Before leaving for France, I took my cats up to my parents’ place. It’s in the country with no other buildings around it. One of my cats refused at first to go outside. In the city, at a cat’s level, there is very little open sky. In the country it’s all open sky. Now he only goes out at night (when he can’t see how empty the world is).
A lot of people are like my cat, terrified of empty space. If space exists, it must be filled. When working with clients, I’ve suggested getting rid of everything in a cupboard.
“But then I’ll have nothing to put in there,” they explain in some confusion.
My “So it can stay empty” response is met with a mix of horror and a complete lack of understanding.
I think houses cast spells on their residents. The house says “Feed me! I’m nothing without your stuff filling me to the rafters!” And the residents comply, buying without thought, keeping everything, and never streamlining.
I know the spell thing is not true, but sometimes a witchy-house is the only explanation for how sensible and intelligent people allow their houses to accumulate so much unnecessary stuff.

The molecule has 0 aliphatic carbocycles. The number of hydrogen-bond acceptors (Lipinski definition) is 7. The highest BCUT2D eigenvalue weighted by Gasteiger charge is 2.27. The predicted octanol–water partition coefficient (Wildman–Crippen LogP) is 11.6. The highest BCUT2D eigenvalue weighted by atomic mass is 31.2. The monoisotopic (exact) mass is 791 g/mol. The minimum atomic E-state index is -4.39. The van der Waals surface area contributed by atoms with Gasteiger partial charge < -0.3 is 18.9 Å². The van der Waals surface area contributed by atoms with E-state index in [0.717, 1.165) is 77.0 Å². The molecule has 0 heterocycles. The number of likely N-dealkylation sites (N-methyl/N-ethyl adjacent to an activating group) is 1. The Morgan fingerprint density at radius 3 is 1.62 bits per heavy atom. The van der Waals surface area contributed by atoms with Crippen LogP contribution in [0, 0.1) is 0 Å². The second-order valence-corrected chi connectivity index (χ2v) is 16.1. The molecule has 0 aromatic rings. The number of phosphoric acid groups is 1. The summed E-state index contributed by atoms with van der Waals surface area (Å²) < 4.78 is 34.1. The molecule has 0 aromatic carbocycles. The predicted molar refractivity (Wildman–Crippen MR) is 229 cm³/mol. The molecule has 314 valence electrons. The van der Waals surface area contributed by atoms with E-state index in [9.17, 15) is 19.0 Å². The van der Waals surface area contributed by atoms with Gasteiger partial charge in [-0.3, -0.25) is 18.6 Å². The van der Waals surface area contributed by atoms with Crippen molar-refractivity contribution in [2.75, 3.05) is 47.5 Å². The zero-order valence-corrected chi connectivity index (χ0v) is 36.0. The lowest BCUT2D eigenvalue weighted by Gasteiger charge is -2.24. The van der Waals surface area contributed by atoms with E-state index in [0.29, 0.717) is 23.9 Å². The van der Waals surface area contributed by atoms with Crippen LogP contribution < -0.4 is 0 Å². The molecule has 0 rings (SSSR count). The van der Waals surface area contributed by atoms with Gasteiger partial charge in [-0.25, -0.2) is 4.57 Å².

Having a lot of available storage space is actually more likely to create disorganization than a very limited space will. When people have too much space, they can continue to collect without streamlining. When they eventually do run out of storage space, they realize it will take months or years to streamline what they have.
And who has time for that?
- Don’t be afraid of empty spaces; cupboards don’t have to have anything in them.
- An abundance of storage space can cause, not solve, disorganization problems.
In a restaurant in Orthez: Steak with Roquefort sauce – mmm… (lunch yesterday was a Tomato, Leek & Bacon Soup)
Update on earlier posts: I went back to Pau today to pay for the other car repairs (don’t ask how much!) and couldn’t resist trying on that white shirt from my last trip into town. It totally didn’t suit me. I looked all box-like. It just goes to show that some things should remain fantasies!